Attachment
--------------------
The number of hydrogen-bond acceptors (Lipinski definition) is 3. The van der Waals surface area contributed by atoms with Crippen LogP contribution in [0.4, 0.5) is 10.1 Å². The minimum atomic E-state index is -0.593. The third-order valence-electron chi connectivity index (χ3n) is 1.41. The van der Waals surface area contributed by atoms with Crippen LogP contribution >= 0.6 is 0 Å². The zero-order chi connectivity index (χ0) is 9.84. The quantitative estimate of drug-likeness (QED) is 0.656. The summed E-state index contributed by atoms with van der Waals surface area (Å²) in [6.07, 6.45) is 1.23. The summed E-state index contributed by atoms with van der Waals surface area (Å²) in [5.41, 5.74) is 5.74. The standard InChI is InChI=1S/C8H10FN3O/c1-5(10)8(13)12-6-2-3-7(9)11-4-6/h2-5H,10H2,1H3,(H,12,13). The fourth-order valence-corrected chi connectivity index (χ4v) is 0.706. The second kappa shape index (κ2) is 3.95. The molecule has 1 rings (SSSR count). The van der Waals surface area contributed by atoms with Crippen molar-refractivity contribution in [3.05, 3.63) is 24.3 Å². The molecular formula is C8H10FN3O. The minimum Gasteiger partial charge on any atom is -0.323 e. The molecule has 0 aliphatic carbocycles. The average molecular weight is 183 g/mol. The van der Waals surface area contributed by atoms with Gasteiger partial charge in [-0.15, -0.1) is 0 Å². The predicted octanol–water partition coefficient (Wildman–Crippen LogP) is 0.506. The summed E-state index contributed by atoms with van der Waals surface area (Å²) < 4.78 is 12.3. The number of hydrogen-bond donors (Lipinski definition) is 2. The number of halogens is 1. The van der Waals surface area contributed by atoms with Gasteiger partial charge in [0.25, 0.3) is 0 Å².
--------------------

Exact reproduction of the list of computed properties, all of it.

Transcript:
The number of hydrogen-bond acceptors (Lipinski definition) is 3. The van der Waals surface area contributed by atoms with Crippen LogP contribution in [0.4, 0.5) is 10.1 Å². The minimum atomic E-state index is -0.593. The third-order valence-electron chi connectivity index (χ3n) is 1.41. The van der Waals surface area contributed by atoms with Crippen LogP contribution >= 0.6 is 0 Å². The zero-order chi connectivity index (χ0) is 9.84. The quantitative estimate of drug-likeness (QED) is 0.656. The summed E-state index contributed by atoms with van der Waals surface area (Å²) in [6.07, 6.45) is 1.23. The summed E-state index contributed by atoms with van der Waals surface area (Å²) in [5.41, 5.74) is 5.74. The standard InChI is InChI=1S/C8H10FN3O/c1-5(10)8(13)12-6-2-3-7(9)11-4-6/h2-5H,10H2,1H3,(H,12,13). The fourth-order valence-corrected chi connectivity index (χ4v) is 0.706. The second kappa shape index (κ2) is 3.95. The molecule has 1 rings (SSSR count). The van der Waals surface area contributed by atoms with Crippen molar-refractivity contribution in [3.05, 3.63) is 24.3 Å². The molecular formula is C8H10FN3O. The minimum Gasteiger partial charge on any atom is -0.323 e. The molecule has 0 aliphatic carbocycles. The average molecular weight is 183 g/mol. The van der Waals surface area contributed by atoms with Gasteiger partial charge in [-0.15, -0.1) is 0 Å². The predicted octanol–water partition coefficient (Wildman–Crippen LogP) is 0.506. The summed E-state index contributed by atoms with van der Waals surface area (Å²) < 4.78 is 12.3. The number of hydrogen-bond donors (Lipinski definition) is 2. The number of halogens is 1. The van der Waals surface area contributed by atoms with Gasteiger partial charge in [0.25, 0.3) is 0 Å².